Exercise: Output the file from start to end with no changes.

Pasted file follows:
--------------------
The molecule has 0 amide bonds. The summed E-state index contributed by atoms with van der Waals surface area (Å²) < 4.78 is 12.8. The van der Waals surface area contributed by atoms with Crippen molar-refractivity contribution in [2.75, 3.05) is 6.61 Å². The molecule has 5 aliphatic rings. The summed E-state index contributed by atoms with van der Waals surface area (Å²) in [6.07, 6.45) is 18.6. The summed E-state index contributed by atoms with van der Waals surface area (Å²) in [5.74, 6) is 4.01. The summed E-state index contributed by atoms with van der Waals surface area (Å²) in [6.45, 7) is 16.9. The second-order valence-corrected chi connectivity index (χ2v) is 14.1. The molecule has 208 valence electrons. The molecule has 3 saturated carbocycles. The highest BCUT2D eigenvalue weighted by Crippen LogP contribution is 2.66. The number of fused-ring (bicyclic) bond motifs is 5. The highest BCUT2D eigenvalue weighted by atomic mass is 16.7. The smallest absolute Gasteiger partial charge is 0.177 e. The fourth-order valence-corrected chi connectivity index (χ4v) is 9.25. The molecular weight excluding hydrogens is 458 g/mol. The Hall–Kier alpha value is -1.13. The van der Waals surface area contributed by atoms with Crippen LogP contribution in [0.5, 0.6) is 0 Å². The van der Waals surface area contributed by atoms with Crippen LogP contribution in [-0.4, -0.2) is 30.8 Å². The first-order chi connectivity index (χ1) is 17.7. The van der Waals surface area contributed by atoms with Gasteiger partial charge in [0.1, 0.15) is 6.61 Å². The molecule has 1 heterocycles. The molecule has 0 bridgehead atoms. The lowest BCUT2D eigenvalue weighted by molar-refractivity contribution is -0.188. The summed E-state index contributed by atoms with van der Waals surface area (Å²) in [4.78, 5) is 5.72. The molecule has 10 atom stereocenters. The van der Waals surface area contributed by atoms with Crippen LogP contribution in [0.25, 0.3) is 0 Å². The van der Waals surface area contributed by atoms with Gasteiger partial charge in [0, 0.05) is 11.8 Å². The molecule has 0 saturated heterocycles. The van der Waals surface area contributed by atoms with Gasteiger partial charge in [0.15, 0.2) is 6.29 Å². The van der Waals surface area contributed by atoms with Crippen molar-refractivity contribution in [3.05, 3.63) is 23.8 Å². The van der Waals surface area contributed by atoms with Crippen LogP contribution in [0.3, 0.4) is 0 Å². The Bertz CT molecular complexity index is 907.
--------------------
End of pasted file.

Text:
The molecule has 0 amide bonds. The summed E-state index contributed by atoms with van der Waals surface area (Å²) < 4.78 is 12.8. The van der Waals surface area contributed by atoms with Crippen molar-refractivity contribution in [2.75, 3.05) is 6.61 Å². The molecule has 5 aliphatic rings. The summed E-state index contributed by atoms with van der Waals surface area (Å²) in [6.07, 6.45) is 18.6. The summed E-state index contributed by atoms with van der Waals surface area (Å²) in [5.74, 6) is 4.01. The summed E-state index contributed by atoms with van der Waals surface area (Å²) in [6.45, 7) is 16.9. The second-order valence-corrected chi connectivity index (χ2v) is 14.1. The molecule has 208 valence electrons. The molecule has 3 saturated carbocycles. The highest BCUT2D eigenvalue weighted by Crippen LogP contribution is 2.66. The number of fused-ring (bicyclic) bond motifs is 5. The highest BCUT2D eigenvalue weighted by atomic mass is 16.7. The smallest absolute Gasteiger partial charge is 0.177 e. The fourth-order valence-corrected chi connectivity index (χ4v) is 9.25. The molecular weight excluding hydrogens is 458 g/mol. The Hall–Kier alpha value is -1.13. The van der Waals surface area contributed by atoms with Crippen LogP contribution in [0.5, 0.6) is 0 Å². The van der Waals surface area contributed by atoms with Crippen LogP contribution in [-0.4, -0.2) is 30.8 Å². The first-order chi connectivity index (χ1) is 17.7. The van der Waals surface area contributed by atoms with Gasteiger partial charge in [0.1, 0.15) is 6.61 Å². The molecule has 1 heterocycles. The molecule has 0 bridgehead atoms. The lowest BCUT2D eigenvalue weighted by molar-refractivity contribution is -0.188. The summed E-state index contributed by atoms with van der Waals surface area (Å²) in [4.78, 5) is 5.72. The molecule has 10 atom stereocenters. The van der Waals surface area contributed by atoms with Crippen LogP contribution in [0.25, 0.3) is 0 Å². The van der Waals surface area contributed by atoms with Gasteiger partial charge in [0, 0.05) is 11.8 Å². The molecule has 0 saturated heterocycles. The van der Waals surface area contributed by atoms with Gasteiger partial charge in [0.15, 0.2) is 6.29 Å². The van der Waals surface area contributed by atoms with Crippen molar-refractivity contribution in [3.05, 3.63) is 23.8 Å². The van der Waals surface area contributed by atoms with Crippen LogP contribution in [0.3, 0.4) is 0 Å². The Bertz CT molecular complexity index is 907.